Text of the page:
On Jan. 1, John Washbish officially assumed the position as president and CEO of Aftermarket Auto Parts Alliance, bringing with him more than 35 years of experience in the aftermarket serving in various positions with industry manufacturers. Washbish succeeds Dick Morgan who retired at the end of 2009, after 15 years at the helm.
Washbish was national sales manager of Michigan Engine Bearings (1982-1986) and AEC Universal Joints (1975-1981). From 1987 to 2000, he was president of Clevite Engine Parts, acquired in 1998 by Dana Corp. In 2000, Washbish became president of the Dana Under Hood Group and in April of 2003 became president of the new Customer Relationship Management Group. In late 2004, Dana sold its aftermarket business to Cypress Group, a private equity investment firm. The new company was renamed Affinia Group and included WIX Global Filtration, Brake Parts, Affinia do Brazil and Quinton Hazell. Washbish was given dual responsibilities and held the titles of president, customer relationship management and president, Under Vehicle Group. He also served as a director on the Affinia Group board.
Washbish was born in Miami, Fla., but his family moved to Kentucky when he was a child. His experience in the parts business began at age eight when he started visiting his family’s successful automotive and heavy-duty parts distribution business in Louisville. He graduated from Northwood University with an associate’s degree in automotive aftermarket management and a bachelor’s degree in business administration in 1975. In 2000, he added to his aftermarket education by receiving the Automotive Aftermarket Professional (AAP) degree from the University of the Aftermarket.
In service to the industry, Washbish’s experience includes stints as president of the Automotive Sales Council and National Engine Parts Manufacturer’s Association. He has served as chairman of the Young Executive Society and the Manufacturer’s Advisory Council of AWDA. He has held seats on the board of directors for the Motor Equipment Manufacturers Association, the Automotive Aftermarket Suppliers Association and the Automotive Aftermarket Industry Association. He served on the Michigan Board of Governors for Northwood University, as well as on the school’s Aftermarket Curriculum Advisory Council. Washbish has been recognized for his leadership with numerous awards including the Automotive Warehouse Distributors Association Leader of the Year. He also received Northwood’s Automotive Aftermarket Management Education Award, and twice was recognized as the University’s Alumni of the Year.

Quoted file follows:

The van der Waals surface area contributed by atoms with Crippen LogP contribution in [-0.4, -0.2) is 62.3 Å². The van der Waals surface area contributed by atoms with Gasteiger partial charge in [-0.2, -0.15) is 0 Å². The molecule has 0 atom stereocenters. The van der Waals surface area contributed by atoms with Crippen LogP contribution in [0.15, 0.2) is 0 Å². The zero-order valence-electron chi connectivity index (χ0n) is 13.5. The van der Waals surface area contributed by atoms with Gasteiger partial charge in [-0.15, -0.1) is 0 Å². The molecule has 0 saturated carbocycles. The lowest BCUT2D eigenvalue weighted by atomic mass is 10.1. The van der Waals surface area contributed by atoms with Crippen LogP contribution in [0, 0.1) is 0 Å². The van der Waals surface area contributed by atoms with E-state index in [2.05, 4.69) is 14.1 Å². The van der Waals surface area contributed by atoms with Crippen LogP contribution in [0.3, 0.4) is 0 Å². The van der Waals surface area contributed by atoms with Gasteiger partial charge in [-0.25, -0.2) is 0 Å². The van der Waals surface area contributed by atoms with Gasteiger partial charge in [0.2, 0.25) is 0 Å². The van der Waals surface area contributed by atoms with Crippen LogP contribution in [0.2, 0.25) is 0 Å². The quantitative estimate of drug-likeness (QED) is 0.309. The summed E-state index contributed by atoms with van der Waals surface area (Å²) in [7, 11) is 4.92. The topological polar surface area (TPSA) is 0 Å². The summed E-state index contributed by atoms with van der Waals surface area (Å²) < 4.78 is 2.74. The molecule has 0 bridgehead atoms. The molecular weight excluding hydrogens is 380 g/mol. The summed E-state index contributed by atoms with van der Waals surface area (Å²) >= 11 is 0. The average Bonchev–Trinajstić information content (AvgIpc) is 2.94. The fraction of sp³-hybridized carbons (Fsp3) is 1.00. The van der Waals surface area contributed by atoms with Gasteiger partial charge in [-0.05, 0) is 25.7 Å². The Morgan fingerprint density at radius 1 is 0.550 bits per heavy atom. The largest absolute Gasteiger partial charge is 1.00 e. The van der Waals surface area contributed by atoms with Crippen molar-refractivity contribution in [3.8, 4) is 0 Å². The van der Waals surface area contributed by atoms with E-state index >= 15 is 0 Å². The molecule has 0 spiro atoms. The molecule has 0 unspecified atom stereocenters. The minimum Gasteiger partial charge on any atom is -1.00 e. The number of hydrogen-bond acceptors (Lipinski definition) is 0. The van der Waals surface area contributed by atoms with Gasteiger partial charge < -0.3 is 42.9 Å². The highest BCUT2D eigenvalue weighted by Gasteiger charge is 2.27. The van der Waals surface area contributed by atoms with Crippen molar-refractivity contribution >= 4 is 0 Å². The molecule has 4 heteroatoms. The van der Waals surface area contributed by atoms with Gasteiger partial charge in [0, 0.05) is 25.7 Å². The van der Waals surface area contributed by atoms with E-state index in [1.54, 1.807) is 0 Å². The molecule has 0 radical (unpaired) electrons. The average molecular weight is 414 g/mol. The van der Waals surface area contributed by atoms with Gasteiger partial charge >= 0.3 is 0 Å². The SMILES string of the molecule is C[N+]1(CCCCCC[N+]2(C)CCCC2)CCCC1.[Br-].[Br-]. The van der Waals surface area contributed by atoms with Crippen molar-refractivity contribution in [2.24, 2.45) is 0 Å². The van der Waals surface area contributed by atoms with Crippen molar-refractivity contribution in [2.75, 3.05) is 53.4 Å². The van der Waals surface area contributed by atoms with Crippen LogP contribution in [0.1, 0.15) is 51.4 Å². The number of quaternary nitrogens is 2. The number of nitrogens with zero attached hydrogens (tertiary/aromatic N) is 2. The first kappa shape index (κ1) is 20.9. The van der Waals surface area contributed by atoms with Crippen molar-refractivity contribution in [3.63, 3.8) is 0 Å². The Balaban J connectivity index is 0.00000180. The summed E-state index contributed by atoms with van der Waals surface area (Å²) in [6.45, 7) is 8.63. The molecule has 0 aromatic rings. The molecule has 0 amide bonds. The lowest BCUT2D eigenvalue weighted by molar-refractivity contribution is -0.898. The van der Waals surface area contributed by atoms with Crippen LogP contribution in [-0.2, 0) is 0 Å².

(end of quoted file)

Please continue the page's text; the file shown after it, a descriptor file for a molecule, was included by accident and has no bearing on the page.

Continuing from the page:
In today’s Executive Interview, Washbish brings us up to speed on the Alliance’s new five point plan and gives us his thoughts on the state of the distribution business today.
What has been going on at the Alliance since you became president and CEO at the start of the year?
As you can imagine, just the normal course of business in today’s aftermarket has been keeping us pretty busy this year. Beyond that we’ve been working a five-point plan: customer relations, vendor relations, technology, our team and growth.
On the customer side we’re doing research and carefully analyzing our programs and products to make sure we stay in tune with what can only be described as a dynamic marketplace. We are steering the Good Ship Alliance into collaborative waters because that’s what it’s going to take to remain viable in the aftermarket, so both customer and vendor relations are vital for us. It’s important to meet with our suppliers and let them know what we’ve set out to accomplish and how they can support us. For the first time this year we’ll be using mutual scorecards for each of our vendor meetings at AWDA. They score us, we score them … should be interesting and helpful.
The wheels of adoption turn very slowly in the aftermarket, but they grind exceedingly fine. Some of the technology that’s been in use for five or 10 years in other industries is just starting to get traction in the aftermarket. As a group, we intend to continue to lead in offering technology that will help us take full advantage of our good customer and vendor relations. To that end, we held our first IT Summit for suppliers this year and it was such a success that we’re scheduling another one for 2011. Our focus is on education on the front side and information on the back to support the roll-out of our multi-function, web-based application called MyPlaceForParts. Price and availability have been the ante for aftermarket poker for some time now. Well, the ante has been upped to include technology and we’re “all in.”